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I came across the following question:

enter image description here

I tried solving it, the following is my 1st attempt:(2nd method at the end)

𝑃[𝑊≤𝑤]=𝑃[𝑋𝑌≤𝑤]=𝑃[𝑌≤𝑤/𝑋]

And then I simply double integrated keeping the limits of X on the outer integral and between 0 and 1, and that of Y between 0 and 𝑤/𝑥. But the answer is wrong 'cause finally I ended up calculating [𝑤∗𝑙𝑛(𝑥)] between 0 and 1.

The solution as given in Probability and Stochastic Processes-Roy D. Yates:

enter image description here

Why is my answer wrong? What I'm not able to understand is that the plot given should be a 3D plot, how can it be represented in a 2D plane, is it the level curve?

Do we first have to plot the level curve and then evaluate the integral over the concerned area?

2nd Attempt:

$F_W(w)=P[W<=x]=P[X*Y<=w]=P[Y<=w/X]=F_Y(w/X)$

So now I've to find the CDF of Y and plug in w/X to get the answer.(Is this approach correct?)

$F_Y(y)=\int_{-\infty}^{\infty} f_{X,Y}(x,y) dx=\int_{0}^{1} dx=1$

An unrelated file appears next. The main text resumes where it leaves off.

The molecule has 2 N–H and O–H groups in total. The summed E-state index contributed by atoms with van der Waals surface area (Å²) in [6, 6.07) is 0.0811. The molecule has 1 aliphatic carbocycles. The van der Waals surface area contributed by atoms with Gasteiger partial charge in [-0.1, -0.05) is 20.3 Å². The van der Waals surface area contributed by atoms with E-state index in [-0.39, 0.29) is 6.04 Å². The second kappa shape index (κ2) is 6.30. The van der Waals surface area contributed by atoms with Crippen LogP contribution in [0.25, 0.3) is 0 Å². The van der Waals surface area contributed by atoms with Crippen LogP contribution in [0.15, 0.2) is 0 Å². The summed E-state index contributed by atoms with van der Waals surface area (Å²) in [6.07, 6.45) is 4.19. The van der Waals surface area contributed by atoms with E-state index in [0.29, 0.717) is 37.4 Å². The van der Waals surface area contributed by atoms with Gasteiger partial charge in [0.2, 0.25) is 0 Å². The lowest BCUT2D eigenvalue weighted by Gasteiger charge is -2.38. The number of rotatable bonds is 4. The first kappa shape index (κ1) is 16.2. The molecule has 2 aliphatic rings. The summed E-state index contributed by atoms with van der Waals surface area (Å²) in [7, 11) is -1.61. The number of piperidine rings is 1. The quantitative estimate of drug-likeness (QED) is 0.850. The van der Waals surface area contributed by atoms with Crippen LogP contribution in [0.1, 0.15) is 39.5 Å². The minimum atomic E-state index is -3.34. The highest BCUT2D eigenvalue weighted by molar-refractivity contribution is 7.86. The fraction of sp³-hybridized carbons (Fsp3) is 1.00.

$F_Y(y)=\int_{-\infty}^{y} 1*dy=\int_{0}^{y} dy=y$

$F_Y(w/X)=w/X=F_W(w)$, but this should be only in terms of w not in X? What to do now?

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    $\begingroup$ I notice you have now posted several questions that are not really about statistics: they are about the basic aspects of double integration. Might I suggest consulting a Calculus textbook? That would likely be a better use of your time than trying to work out the same concepts through the help of various answers to miscellaneous questions. Our format is a great tool for filling in gaps in one's understanding, but it's probably not as effective for introducing people to basic concepts and techniques. $\endgroup$ – whuber Mar 23 at 13:48

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